The Virtue Of Points Deductions

It has been a wild Premier League season both on and off the field. An especially entertaining aspect has been Everton’s multiple point deductions for violations of the Premier League’s Profitability and Sustainability Rules. But the Toffees are not alone. Nottingham Forest also received a four-point deduction and the English Football League (EFL), which governs tiers 2-4, punished Sheffield United for violations when they were last in the Championship. The Blades will start their next Championship campaign on -2 points. These sanctions have generated a lot of controversy, but I consider them necessary.

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No Set Guidelines For Deductions

Admittedly, implementation has been a bit of a shambles. Why are they picking the points values they are? What makes a successful appeal? Why on Earth could the appeals process drag on beyond the last day of the season? The Premier League would do well to bring more clarity on these matters, especially in shorter formats than the full findings. But overall, the policy is sound.

Point deductions have long been recognized as necessary to hold clubs accountable. Middlesbrough was docked 3 points for not fulfilling a fixture in 1997. In 2010, Portsmouth lost 9 points for entering administration.

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Outside the top flight, the EFL has levied points deduction of as many as 30 points against Derby, Luton, Bournemouth, Leeds, and Rotherham this century (and that’s not an exhaustive all-time list). Without sporting sanctions, punishments will be fairly meaningless. The lost revenue of relegation is tens of millions of pounds a year at minimum. At the top end of the table, the difference in Liverpool’s revenue from the 2022-23 Champions League and the 2023-24 Europa League is nearly £80 million ($98.9 million). No fine will be a deterrent when that much money is on the line. Transfer bans are insufficient. Points deductions hit clubs where they care the most: their bank account.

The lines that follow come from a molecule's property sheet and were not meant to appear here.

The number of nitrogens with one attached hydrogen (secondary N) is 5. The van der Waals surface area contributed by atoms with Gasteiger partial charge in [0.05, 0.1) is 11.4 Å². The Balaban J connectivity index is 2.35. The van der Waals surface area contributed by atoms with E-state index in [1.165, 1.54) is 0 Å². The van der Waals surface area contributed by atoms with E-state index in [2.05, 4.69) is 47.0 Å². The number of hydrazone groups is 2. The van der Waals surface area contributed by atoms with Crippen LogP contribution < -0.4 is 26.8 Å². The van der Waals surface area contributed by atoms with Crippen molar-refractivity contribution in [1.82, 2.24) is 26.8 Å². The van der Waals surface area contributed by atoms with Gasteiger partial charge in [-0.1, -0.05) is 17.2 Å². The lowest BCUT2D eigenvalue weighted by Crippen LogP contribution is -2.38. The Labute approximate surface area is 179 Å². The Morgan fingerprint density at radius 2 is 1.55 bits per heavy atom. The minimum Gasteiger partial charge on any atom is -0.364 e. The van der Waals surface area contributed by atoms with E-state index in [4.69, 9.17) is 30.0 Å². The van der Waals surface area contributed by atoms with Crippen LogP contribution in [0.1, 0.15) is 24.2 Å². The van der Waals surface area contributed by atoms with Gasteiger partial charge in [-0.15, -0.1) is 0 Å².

Unsurprising City Double Standard

Of course, the biggest problem with this season’s glut of points deductions is that it seems preposterous to punish Everton, Nottingham Forest, and Sheffield United all while Man City has yet to face consequences for their 115 charges.

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However, I’d like to think the Premier League has a plan (I know, very Pollyanna of me). Because Man City is owned by a sovereign state, the stakes are high. If it seems like the Premier League levels unprecedented punishment that it made up just for City, it is looking at an international incident and lawsuits against lawyers with unlimited resources.

But sanctioning clubs at the bottom of the table establishes how these violations are dealt with. The case against Chelsea then provides the opportunity to establish a precedent for how to punish clubs who won trophies while cheating. Then the pieces will be in place to punish the biggest cheaters in England Man City. Or City will buy their way out of consequences……

Regardless, points deductions are necessary to scare owners straight. I hope they are here to stay.

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